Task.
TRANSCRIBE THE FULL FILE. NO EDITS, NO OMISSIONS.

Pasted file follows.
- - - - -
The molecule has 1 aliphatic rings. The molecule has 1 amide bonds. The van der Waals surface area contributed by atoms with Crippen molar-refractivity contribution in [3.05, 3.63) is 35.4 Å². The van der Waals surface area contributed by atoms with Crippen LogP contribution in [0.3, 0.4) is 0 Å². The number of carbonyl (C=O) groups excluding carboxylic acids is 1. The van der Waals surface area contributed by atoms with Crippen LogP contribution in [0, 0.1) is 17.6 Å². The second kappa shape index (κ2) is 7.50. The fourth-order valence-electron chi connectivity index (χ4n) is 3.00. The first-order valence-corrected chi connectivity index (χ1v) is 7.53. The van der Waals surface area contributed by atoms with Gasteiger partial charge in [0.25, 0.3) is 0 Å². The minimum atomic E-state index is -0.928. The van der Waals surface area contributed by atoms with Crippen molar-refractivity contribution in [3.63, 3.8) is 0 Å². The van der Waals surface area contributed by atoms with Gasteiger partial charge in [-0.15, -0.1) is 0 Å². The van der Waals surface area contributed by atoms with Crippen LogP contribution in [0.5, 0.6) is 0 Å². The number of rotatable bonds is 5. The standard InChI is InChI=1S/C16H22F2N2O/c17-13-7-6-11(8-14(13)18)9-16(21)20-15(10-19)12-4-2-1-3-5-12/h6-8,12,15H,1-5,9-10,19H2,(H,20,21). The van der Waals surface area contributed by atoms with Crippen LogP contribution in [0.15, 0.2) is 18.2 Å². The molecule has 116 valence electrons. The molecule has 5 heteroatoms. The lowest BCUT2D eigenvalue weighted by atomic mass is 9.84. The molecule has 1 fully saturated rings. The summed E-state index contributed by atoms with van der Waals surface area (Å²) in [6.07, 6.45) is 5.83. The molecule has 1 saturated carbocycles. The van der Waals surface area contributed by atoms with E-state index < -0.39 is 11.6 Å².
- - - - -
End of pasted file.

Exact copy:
The molecule has 1 aliphatic rings. The molecule has 1 amide bonds. The van der Waals surface area contributed by atoms with Crippen molar-refractivity contribution in [3.05, 3.63) is 35.4 Å². The van der Waals surface area contributed by atoms with Crippen LogP contribution in [0.3, 0.4) is 0 Å². The number of carbonyl (C=O) groups excluding carboxylic acids is 1. The van der Waals surface area contributed by atoms with Crippen LogP contribution in [0, 0.1) is 17.6 Å². The second kappa shape index (κ2) is 7.50. The fourth-order valence-electron chi connectivity index (χ4n) is 3.00. The first-order valence-corrected chi connectivity index (χ1v) is 7.53. The van der Waals surface area contributed by atoms with Gasteiger partial charge in [0.25, 0.3) is 0 Å². The minimum atomic E-state index is -0.928. The van der Waals surface area contributed by atoms with Crippen molar-refractivity contribution in [3.63, 3.8) is 0 Å². The van der Waals surface area contributed by atoms with Gasteiger partial charge in [-0.15, -0.1) is 0 Å². The van der Waals surface area contributed by atoms with Crippen LogP contribution in [0.5, 0.6) is 0 Å². The number of rotatable bonds is 5. The standard InChI is InChI=1S/C16H22F2N2O/c17-13-7-6-11(8-14(13)18)9-16(21)20-15(10-19)12-4-2-1-3-5-12/h6-8,12,15H,1-5,9-10,19H2,(H,20,21). The van der Waals surface area contributed by atoms with Crippen LogP contribution in [0.15, 0.2) is 18.2 Å². The molecule has 116 valence electrons. The molecule has 5 heteroatoms. The lowest BCUT2D eigenvalue weighted by atomic mass is 9.84. The molecule has 1 fully saturated rings. The summed E-state index contributed by atoms with van der Waals surface area (Å²) in [6.07, 6.45) is 5.83. The molecule has 1 saturated carbocycles. The van der Waals surface area contributed by atoms with E-state index < -0.39 is 11.6 Å².